At least 70 people had been killed in three weeks of internal war as February drew to a close, about 40 of them police officers. "Should those killers come to Port-au-Prince, you may have thousands of people who may be killed," Aristide told the AP. "We need the presence of the international community as soon as possible."

Late on Feb. 29, as government loyalists and opponents of the paramilitary gangs were preparing resistance in Port-au-Prince, the international press reported that Aristide had fled by plane to the Central African Republic, announcing that he would seek asylum in South Africa.

Guy Philippe, a former police chief who has emerged as public voice of the armed rebellion, told CNN he would welcome foreign troops. Philippe, who fled into exile in 2000 after being charged in a coup plot, insists he has no desire to rule Haiti, but does seek to restore the military, which Aristide disbanded.

Haitian Refugees Denied Entry

On Feb. 25, the Dominican Republic repatriated to Haiti 37 police and local officials who had fled the country, while Dominican leaders worry that the conflict -- or a flood of refugees -- could spill over the border. The UK Guardian reported Feb. 26 that the number of Haitians fleeing the deadly uprising in their homeland has escalated, with the US Coast Guard saying it has intercepted 546 people at sea over three to four days. US officials, however, denied the seriousness of the increase, saying it "doesn't signal a mass exodus." For years, Haitian refugees detained by the Immigration and Naturalization Service (INS, now reorganized under the Homeland Security Department) have been forcibly repatriated upon landing at US shores -- unlike Cuban refugees, who are granted political asylum automatically upon arrival.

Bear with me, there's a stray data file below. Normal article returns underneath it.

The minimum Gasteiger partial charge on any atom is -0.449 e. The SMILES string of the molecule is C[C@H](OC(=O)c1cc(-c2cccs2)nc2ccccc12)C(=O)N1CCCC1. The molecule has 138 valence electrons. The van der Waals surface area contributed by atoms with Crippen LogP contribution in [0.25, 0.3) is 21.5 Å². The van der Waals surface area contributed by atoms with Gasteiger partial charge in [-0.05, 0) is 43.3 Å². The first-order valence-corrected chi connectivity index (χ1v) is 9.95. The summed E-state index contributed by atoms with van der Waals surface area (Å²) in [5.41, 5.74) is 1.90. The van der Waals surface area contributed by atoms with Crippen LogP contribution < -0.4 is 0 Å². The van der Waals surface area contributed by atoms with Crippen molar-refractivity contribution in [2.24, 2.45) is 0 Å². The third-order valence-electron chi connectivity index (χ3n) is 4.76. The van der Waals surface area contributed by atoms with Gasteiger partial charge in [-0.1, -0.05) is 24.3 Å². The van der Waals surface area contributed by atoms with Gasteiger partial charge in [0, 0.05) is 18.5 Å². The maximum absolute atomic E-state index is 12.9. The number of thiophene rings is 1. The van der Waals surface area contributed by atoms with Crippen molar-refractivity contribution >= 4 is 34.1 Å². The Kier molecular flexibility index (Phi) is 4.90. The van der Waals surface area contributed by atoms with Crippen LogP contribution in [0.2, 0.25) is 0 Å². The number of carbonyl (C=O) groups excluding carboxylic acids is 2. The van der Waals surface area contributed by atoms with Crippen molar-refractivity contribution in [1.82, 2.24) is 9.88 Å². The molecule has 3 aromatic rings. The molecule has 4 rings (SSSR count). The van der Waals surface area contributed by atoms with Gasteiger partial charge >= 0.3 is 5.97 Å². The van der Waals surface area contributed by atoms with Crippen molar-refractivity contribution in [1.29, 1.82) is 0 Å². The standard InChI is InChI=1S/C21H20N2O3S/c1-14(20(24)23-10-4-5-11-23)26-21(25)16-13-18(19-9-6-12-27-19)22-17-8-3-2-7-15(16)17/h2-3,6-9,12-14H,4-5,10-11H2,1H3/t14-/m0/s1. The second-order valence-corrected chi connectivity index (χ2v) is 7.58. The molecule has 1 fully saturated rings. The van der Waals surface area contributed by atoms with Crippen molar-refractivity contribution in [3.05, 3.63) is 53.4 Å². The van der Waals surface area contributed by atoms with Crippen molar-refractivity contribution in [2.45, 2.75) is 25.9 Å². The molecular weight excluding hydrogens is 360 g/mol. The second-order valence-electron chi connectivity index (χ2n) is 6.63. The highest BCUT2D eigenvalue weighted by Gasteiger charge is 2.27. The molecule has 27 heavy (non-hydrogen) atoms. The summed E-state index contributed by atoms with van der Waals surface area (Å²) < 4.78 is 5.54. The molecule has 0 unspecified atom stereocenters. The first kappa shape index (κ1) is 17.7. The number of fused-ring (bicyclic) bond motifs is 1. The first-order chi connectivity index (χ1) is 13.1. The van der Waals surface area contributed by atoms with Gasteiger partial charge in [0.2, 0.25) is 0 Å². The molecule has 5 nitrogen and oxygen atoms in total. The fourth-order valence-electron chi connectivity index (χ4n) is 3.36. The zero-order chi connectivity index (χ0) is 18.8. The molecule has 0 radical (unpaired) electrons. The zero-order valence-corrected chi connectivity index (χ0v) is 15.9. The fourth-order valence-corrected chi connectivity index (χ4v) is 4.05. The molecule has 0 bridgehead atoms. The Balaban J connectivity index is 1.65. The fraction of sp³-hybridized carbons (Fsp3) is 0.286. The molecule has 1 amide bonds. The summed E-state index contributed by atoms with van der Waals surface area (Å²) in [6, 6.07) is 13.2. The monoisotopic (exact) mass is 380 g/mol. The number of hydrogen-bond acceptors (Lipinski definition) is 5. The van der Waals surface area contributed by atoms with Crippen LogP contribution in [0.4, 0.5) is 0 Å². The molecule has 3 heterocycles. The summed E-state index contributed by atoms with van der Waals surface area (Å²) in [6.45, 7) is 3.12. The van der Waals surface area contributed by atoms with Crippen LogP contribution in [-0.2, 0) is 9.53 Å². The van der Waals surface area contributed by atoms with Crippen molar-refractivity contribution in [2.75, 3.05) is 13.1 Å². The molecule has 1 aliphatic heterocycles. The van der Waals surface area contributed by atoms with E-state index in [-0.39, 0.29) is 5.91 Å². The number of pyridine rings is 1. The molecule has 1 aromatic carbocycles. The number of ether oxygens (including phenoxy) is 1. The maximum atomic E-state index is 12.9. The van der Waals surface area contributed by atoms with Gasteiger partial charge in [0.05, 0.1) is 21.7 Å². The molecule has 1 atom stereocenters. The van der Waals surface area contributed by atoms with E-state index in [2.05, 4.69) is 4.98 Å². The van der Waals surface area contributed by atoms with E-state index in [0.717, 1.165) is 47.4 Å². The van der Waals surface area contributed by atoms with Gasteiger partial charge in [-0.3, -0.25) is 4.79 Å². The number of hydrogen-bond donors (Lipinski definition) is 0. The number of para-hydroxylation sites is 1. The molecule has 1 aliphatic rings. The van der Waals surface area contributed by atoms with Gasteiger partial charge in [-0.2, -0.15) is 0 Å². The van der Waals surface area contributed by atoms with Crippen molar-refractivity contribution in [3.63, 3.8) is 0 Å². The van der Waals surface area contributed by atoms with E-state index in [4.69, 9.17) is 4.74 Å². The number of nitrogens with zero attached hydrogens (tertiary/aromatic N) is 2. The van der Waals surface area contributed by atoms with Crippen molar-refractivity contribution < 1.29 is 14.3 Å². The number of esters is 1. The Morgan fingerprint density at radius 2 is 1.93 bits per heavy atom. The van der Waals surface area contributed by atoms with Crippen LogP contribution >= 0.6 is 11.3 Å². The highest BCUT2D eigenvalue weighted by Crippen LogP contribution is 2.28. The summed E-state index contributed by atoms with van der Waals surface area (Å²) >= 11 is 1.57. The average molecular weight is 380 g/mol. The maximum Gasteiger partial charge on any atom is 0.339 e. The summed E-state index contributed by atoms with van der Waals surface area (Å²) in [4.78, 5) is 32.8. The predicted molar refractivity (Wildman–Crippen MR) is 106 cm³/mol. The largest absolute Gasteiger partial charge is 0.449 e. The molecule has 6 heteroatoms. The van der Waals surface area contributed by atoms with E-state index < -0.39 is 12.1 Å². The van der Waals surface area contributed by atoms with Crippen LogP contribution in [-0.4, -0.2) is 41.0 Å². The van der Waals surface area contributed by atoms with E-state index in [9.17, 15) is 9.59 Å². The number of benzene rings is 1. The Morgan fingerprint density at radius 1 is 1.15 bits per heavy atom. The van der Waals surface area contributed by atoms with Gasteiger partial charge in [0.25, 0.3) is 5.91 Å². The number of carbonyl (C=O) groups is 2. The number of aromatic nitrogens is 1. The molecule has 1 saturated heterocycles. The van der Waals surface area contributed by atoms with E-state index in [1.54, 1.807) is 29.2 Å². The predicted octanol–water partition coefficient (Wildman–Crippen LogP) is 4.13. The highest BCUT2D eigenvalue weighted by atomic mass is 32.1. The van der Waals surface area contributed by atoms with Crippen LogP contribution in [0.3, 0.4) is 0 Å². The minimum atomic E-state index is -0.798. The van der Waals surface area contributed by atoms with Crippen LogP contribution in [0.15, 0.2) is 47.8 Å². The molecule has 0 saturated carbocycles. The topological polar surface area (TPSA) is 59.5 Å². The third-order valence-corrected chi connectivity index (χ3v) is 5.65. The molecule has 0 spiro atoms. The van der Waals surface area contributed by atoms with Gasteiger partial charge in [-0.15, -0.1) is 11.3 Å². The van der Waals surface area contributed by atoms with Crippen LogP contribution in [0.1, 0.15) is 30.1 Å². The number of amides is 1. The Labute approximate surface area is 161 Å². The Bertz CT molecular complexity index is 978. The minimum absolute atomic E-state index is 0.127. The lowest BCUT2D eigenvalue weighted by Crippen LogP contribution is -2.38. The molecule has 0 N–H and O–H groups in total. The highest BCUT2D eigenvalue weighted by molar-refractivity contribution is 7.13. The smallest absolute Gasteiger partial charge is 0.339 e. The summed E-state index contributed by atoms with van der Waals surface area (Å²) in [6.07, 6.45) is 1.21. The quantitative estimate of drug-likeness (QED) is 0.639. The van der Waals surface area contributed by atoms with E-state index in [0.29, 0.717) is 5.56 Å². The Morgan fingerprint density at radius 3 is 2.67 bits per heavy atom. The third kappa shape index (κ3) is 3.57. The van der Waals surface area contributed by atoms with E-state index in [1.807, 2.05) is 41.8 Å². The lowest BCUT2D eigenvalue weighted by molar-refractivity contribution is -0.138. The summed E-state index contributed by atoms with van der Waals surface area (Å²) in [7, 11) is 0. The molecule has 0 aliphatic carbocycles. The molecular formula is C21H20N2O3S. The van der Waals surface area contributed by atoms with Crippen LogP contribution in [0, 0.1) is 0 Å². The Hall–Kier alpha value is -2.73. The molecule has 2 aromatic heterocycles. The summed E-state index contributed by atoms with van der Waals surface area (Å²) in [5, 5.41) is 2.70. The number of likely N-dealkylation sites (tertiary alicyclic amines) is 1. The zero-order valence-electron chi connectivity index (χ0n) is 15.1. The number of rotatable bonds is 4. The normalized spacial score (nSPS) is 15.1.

Given the violence and intimidation prevailing in Haiti, the new Haitian boat people are clearly war refugees and not economic migrants, as Washington has traditionally claimed.

Nirit Ben-Ari is a correspondent for the online monthly World War 3 Report. Bill Weinberg is the Report's editor.